Puyavaha, Pūyavaha, Puya-vaha: 6 definitions

Introduction:

Puyavaha means something in Hinduism, Sanskrit. If you want to know the exact meaning, history, etymology or English translation of this term then check out the descriptions on this page. Add your comment or reference to a book if you want to contribute to this summary article.

In Hinduism

Purana and Itihasa (epic history)

[«previous next»] — Puyavaha in Purana glossary
Source: archive.org: Puranic Encyclopedia

Pūyavaha (पूयवह).—A hell. (See under Naraka).

Source: Cologne Digital Sanskrit Dictionaries: The Purana Index

Pūyavaha (पूयवह).—The name of a hell into which fall those who deal in milk, wine, meat, lākṣa, salt, scents, oils, rasa, sesamum, etc., as also those that fetter or deal in hen, cats, pigs, birds, animals and vegetables, astrologers, etc.*

  • * Brahmāṇḍa-purāṇa IV. 2. 148. 164, 165; Vāyu-purāṇa 101. 147, 162, 163; Viṣṇu-purāṇa II. 6. 4, 18-9.
Purana book cover
context information

The Purana (पुराण, purāṇas) refers to Sanskrit literature preserving ancient India’s vast cultural history, including historical legends, religious ceremonies, various arts and sciences. The eighteen mahapuranas total over 400,000 shlokas (metrical couplets) and date to at least several centuries BCE.

Discover the meaning of puyavaha in the context of Purana from relevant books on Exotic India

Languages of India and abroad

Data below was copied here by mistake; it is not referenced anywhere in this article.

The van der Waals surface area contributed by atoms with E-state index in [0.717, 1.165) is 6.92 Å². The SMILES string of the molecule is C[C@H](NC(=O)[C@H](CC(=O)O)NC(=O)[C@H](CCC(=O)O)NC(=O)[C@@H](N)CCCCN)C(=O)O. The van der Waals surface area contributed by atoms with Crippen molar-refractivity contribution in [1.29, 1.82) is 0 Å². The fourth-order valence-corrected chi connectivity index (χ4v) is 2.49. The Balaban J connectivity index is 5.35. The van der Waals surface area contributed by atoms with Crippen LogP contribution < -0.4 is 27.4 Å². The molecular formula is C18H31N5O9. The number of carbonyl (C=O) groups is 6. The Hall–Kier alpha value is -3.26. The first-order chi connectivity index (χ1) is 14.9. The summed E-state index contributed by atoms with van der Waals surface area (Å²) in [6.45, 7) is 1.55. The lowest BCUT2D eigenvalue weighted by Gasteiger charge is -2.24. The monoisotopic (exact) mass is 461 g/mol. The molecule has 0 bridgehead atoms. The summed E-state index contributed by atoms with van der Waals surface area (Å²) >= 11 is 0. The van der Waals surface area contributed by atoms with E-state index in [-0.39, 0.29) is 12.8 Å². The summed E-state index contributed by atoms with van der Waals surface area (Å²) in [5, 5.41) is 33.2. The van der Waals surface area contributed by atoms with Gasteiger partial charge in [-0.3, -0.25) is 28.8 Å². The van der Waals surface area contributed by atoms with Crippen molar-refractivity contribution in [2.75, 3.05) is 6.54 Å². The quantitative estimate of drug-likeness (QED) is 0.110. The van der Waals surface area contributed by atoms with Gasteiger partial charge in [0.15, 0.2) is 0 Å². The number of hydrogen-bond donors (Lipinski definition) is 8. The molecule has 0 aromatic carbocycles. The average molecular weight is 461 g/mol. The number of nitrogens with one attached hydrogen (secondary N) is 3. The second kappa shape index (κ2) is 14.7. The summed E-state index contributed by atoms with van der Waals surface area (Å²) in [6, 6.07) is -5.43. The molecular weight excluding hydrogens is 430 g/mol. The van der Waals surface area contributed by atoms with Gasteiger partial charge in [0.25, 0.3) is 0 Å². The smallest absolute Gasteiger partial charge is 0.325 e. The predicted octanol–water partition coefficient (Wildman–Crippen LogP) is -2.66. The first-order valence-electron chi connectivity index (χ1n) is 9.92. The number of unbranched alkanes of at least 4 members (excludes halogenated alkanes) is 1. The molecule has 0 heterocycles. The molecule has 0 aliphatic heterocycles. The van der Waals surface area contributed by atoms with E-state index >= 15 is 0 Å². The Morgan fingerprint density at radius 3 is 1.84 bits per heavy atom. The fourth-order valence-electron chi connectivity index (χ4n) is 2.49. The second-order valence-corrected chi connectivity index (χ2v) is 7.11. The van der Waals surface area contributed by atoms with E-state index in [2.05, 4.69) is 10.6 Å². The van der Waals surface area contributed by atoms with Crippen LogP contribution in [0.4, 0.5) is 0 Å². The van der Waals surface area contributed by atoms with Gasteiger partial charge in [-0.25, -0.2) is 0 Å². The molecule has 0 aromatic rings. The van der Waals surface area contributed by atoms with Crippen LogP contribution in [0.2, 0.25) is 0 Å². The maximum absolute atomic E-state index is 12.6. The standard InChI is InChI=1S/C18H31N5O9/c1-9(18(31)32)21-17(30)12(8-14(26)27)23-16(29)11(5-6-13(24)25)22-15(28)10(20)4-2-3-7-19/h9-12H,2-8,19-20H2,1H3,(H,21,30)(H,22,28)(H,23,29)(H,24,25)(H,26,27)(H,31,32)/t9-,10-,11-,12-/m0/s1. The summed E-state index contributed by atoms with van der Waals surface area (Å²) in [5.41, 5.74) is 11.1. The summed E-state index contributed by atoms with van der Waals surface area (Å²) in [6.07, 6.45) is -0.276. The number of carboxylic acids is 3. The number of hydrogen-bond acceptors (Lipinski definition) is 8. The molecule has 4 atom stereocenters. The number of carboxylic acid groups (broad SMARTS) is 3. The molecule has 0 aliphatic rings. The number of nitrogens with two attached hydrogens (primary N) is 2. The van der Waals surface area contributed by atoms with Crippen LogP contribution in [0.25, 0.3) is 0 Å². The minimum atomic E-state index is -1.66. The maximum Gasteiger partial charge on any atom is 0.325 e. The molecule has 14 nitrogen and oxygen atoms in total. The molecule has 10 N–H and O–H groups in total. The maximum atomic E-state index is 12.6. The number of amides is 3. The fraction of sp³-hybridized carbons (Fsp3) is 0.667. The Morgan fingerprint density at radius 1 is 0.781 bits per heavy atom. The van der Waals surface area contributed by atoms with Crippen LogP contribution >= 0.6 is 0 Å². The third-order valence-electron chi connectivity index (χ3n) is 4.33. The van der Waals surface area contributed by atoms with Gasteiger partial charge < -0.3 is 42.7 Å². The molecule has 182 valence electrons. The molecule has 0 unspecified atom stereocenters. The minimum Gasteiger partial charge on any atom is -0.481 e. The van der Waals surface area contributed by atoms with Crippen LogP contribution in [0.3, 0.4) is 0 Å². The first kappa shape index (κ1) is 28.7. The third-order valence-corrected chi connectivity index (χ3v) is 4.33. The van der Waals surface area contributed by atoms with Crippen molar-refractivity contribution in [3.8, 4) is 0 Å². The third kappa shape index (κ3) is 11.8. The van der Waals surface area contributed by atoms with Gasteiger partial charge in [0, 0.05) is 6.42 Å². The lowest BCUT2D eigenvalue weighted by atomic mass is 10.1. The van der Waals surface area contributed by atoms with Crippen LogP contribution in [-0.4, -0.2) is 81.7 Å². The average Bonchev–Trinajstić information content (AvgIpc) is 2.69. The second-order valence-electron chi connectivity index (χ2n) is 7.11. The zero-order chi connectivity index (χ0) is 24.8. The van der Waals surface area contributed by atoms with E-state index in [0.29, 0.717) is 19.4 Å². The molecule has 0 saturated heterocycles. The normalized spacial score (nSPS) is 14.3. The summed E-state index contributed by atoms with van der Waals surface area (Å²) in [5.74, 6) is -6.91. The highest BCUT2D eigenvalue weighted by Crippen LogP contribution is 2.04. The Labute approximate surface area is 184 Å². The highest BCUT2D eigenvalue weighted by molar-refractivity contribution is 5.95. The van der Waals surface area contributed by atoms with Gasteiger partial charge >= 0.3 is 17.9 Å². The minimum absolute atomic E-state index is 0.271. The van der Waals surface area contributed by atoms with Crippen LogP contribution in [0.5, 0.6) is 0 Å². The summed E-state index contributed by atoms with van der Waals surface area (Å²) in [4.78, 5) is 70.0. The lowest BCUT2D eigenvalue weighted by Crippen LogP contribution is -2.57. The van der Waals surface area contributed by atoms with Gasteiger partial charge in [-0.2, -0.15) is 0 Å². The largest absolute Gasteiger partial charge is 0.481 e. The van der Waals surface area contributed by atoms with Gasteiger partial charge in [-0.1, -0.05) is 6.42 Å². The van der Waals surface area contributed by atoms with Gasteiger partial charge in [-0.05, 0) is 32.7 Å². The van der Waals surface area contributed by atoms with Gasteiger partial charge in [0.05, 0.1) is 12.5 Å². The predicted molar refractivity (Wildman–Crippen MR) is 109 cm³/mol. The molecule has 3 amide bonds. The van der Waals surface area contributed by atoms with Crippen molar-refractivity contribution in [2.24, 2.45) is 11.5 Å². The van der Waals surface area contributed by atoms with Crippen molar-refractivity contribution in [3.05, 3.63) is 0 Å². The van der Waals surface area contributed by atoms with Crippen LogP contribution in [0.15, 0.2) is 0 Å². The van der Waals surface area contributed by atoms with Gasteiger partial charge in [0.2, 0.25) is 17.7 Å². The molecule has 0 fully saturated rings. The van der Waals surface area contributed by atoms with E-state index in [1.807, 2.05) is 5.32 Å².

Sanskrit dictionary

Source: DDSA: The practical Sanskrit-English dictionary

Pūyavaha (पूयवह).—Name of a particular hell; Bhāgavata 5.26.7.

Derivable forms: pūyavahaḥ (पूयवहः).

Pūyavaha is a Sanskrit compound consisting of the terms pūya and vaha (वह). See also (synonyms): pūyoda.

Source: Cologne Digital Sanskrit Dictionaries: Monier-Williams Sanskrit-English Dictionary

Pūyavaha (पूयवह):—[=pūya-vaha] [from pūya > pūy] m. ‘filthy-streamed’, Name of a [particular] hell, [Viṣṇu-purāṇa]

[Sanskrit to German]

Puyavaha in German

context information

Sanskrit, also spelled संस्कृतम् (saṃskṛtam), is an ancient language of India commonly seen as the grandmother of the Indo-European language family (even English!). Closely allied with Prakrit and Pali, Sanskrit is more exhaustive in both grammar and terms and has the most extensive collection of literature in the world, greatly surpassing its sister-languages Greek and Latin.

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See also (Relevant definitions)

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